"There is no constitutional reason why the Malays should have a
superiority complex and the non-Malays an inferiority complex.

"All Malaysians are entitled to be treated as Malaysians under the
Constitution; that sums up the social contract."

Thomas identifies the key social contract provisions in the Federal
Constitution as Articles 3, 4, 8(1), 8(2), 11, 12, 14-31, 152, 153,
159(5) and 161-161(H).

Guardian of the Social Contract
Thomas says the Alliance Government held itself out as protector of
the "social contract."

However, power sharing in the Alliance did not mean partnership of
equals as Umno was dominant from the start and the MCA and MIC were
junior partners.

Thomas says the "social contract" was threatened by several events in
the early years but the greatest challenges were in the 1990s:

*THE introduction of Islamic values into public institutions;

*THEN Prime Minister Tun Dr Mahathir Mohamad's declaration in 2001
that Malaysia was an Islamic State;

*THE creeping in of Syariah jurisdiction and the abdication of duty by
the common law courts in conversion cases; and

*THE keris kissing at the Umno Youth assembly.

Thomas says the March 8 election result was an indication of what
voters thought of the threats.

"But a lot has to do with the non-Umno communal parties which allowed
Umno to trample on them.

"The Opposition only had to rely on support which transcended race,
religion, gender and age to gain such substantial increases."

The MCA and Gerakan now face a test in Parliament with regard to the
Internal Security Act (ISA) after calling loudly for its review.

"The Opposition is petitioning for a discussion of the ISA. Only one
Barisan MP has signed the petition.

Stemming the erosion of the "social contract"
>>From its establishment in 1952 to contest the Municipal Elections of
Kuala Lumpur, Thomas says the Alliance was never a partnership of
equals. He notes it was in implementing the NEP that excesses

"The greatest abuse is the Approved Permits for motor vehicles and the
5% discount for bumiputera housebuyers. Both are discriminating and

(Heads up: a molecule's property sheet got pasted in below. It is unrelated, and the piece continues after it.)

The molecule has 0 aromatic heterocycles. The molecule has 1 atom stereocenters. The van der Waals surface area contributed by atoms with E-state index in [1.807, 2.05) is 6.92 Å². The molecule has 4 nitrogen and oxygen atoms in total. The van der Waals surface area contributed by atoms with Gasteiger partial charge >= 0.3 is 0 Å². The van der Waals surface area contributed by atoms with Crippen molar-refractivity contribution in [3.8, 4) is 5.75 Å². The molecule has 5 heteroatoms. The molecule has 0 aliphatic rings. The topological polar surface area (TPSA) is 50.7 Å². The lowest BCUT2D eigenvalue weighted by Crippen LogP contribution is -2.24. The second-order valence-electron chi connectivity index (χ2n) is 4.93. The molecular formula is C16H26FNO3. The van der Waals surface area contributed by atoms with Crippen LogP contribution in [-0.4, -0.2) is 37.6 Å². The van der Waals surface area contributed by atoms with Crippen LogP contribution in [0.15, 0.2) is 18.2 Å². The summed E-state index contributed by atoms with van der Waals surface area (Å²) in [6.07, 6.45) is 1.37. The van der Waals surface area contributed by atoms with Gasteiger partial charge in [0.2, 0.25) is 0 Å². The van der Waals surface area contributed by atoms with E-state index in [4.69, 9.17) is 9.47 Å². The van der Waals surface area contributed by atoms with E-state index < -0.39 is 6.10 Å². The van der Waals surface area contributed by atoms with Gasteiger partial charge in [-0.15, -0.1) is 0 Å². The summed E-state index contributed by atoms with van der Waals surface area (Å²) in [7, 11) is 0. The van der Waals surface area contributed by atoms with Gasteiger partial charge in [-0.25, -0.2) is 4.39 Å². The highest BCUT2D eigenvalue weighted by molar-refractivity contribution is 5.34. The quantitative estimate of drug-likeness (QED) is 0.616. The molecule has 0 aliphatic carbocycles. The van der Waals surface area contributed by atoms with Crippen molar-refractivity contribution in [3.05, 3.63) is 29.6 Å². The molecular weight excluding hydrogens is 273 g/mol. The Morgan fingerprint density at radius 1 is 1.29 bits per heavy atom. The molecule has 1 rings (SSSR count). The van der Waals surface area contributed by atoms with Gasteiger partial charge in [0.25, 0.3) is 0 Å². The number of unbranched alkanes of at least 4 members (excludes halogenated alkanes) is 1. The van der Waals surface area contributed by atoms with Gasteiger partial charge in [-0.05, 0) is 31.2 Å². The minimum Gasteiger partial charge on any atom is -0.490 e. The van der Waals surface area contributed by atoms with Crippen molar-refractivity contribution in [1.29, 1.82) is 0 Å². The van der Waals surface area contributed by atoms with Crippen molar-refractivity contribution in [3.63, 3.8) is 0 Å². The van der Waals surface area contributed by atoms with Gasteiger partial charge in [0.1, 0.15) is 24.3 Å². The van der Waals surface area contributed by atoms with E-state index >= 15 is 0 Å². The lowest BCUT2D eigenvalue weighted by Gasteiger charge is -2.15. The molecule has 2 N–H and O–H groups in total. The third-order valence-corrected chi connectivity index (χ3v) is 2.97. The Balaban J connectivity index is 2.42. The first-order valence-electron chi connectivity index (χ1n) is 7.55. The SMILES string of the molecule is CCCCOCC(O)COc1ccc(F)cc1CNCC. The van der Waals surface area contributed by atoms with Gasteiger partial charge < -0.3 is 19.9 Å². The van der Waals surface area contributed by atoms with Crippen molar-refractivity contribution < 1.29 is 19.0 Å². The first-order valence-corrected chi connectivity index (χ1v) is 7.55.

outside the scope of Article 153.

"The policy that requires a 51% equity stake by Malay partners in a
law firm before it can be on a bank's panel of solicitors is
outrageous in both business and legal terms."

On recent suggestions that the "social contract" be taught to young
Malaysians, Thomas says: "I would rather we don't teach it than teach
it badly, in a partisan way or take the parts in isolation.

"Until we can write it in a fair and objective way, only then should
it be taught."

THE term "social contract" in Malaysia is different to that in social
science but does involve a quid pro quo, says International Islamic
University law professor Dr Abdul Aziz Bari.

Was the re-branding of the Alliance's inter-ethnic bargain to "social
contract" to legitimise the Umno-led government's policies?

Dr Abdul Aziz says that politicians, especially from Umno, use the
term for their own gain and narrow interests.

"To the non-Malays, I think the term means they should be accorded all
the rights they are entitled to as citizens.

"It is sad to see the Hindraf people being demonised by the
Government. This is a clear and blatant denial to a group of citizens.

"Similarly, in line with Article 152 of the Federal Constitution,
non-Malays should be given assistance in teaching their native

"The position of Malay as the national language does not mean it
denies the minorities their heritage and culture."

He adds that the same principle should be applied to temples and burial grounds.

"The social contract is not ketuanan Melayu or Malay supremacy,
meaning the Malays are masters and others are subordinates.

"Islam, the Malay language and the monarchy are simply the heritage
and identity of the country, just like the English language and the
monarchy in the United Kingdom.

"Obviously there should be only one identity to represent the nation
and this is normally selected on the basis of history."

With so many interpretations of "social contract", how does one
measure the value of a policy?

He says Umno has failed to deliver: "After more than 50 years we are
still stuck in the mud.

"Malays should no longer expect special treatment from the Government
which should be looking after everybody, especially the taxpayers."

Dr Abdul Aziz says the present generation should understand the
"social contract" but should not be expected to carry the old baggage.

"Even the young Malays, I think, are not interested in this and it
does not make any sense to them. Only those in Umno.

"I notice those in PKR or PAS do not talk about this but they are more
confident and willing to work with their non-Malay friends."

He says the Pakatan Rakyat government in Penang so far has done what
they can to make sure that everyone, especially the Malays, gets what
he is entitled to.

Shaila Koshy The Sunday Star 16/11/08